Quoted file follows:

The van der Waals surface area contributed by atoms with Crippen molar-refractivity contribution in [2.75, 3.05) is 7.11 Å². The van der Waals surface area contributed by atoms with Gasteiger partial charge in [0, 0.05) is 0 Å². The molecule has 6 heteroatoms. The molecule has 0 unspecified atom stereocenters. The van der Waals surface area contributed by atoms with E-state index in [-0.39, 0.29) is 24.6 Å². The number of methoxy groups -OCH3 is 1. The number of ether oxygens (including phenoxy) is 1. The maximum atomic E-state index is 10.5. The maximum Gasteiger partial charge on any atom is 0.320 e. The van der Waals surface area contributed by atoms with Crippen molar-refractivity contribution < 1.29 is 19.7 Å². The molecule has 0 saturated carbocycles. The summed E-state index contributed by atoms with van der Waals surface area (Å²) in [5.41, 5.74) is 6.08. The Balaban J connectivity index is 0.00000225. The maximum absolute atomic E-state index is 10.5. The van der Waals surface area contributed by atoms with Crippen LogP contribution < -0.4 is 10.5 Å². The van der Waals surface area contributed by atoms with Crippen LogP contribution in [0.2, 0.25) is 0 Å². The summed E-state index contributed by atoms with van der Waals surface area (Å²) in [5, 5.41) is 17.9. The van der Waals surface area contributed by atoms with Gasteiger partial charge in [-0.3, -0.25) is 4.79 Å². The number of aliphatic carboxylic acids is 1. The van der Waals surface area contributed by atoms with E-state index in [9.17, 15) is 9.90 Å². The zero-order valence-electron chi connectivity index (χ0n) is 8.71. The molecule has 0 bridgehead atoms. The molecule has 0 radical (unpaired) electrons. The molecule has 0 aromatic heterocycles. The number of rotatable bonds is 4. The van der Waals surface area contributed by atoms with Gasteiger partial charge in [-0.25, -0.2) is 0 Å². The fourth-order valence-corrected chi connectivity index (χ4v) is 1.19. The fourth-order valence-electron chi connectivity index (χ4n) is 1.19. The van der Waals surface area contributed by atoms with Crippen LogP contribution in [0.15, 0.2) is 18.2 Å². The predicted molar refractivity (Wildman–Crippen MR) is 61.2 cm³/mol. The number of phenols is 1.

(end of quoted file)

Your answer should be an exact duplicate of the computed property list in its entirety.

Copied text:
The van der Waals surface area contributed by atoms with Crippen molar-refractivity contribution in [2.75, 3.05) is 7.11 Å². The van der Waals surface area contributed by atoms with Gasteiger partial charge in [0, 0.05) is 0 Å². The molecule has 6 heteroatoms. The molecule has 0 unspecified atom stereocenters. The van der Waals surface area contributed by atoms with E-state index in [-0.39, 0.29) is 24.6 Å². The number of methoxy groups -OCH3 is 1. The number of ether oxygens (including phenoxy) is 1. The maximum atomic E-state index is 10.5. The maximum Gasteiger partial charge on any atom is 0.320 e. The van der Waals surface area contributed by atoms with Crippen molar-refractivity contribution < 1.29 is 19.7 Å². The molecule has 0 saturated carbocycles. The summed E-state index contributed by atoms with van der Waals surface area (Å²) in [5.41, 5.74) is 6.08. The Balaban J connectivity index is 0.00000225. The maximum absolute atomic E-state index is 10.5. The van der Waals surface area contributed by atoms with Crippen LogP contribution < -0.4 is 10.5 Å². The van der Waals surface area contributed by atoms with Crippen LogP contribution in [0.2, 0.25) is 0 Å². The summed E-state index contributed by atoms with van der Waals surface area (Å²) in [5, 5.41) is 17.9. The van der Waals surface area contributed by atoms with Gasteiger partial charge in [-0.3, -0.25) is 4.79 Å². The number of aliphatic carboxylic acids is 1. The van der Waals surface area contributed by atoms with E-state index in [9.17, 15) is 9.90 Å². The zero-order valence-electron chi connectivity index (χ0n) is 8.71. The molecule has 0 bridgehead atoms. The molecule has 0 radical (unpaired) electrons. The molecule has 0 aromatic heterocycles. The number of rotatable bonds is 4. The van der Waals surface area contributed by atoms with Gasteiger partial charge in [-0.25, -0.2) is 0 Å². The fourth-order valence-corrected chi connectivity index (χ4v) is 1.19. The fourth-order valence-electron chi connectivity index (χ4n) is 1.19. The van der Waals surface area contributed by atoms with Crippen LogP contribution in [0.15, 0.2) is 18.2 Å². The predicted molar refractivity (Wildman–Crippen MR) is 61.2 cm³/mol. The number of phenols is 1.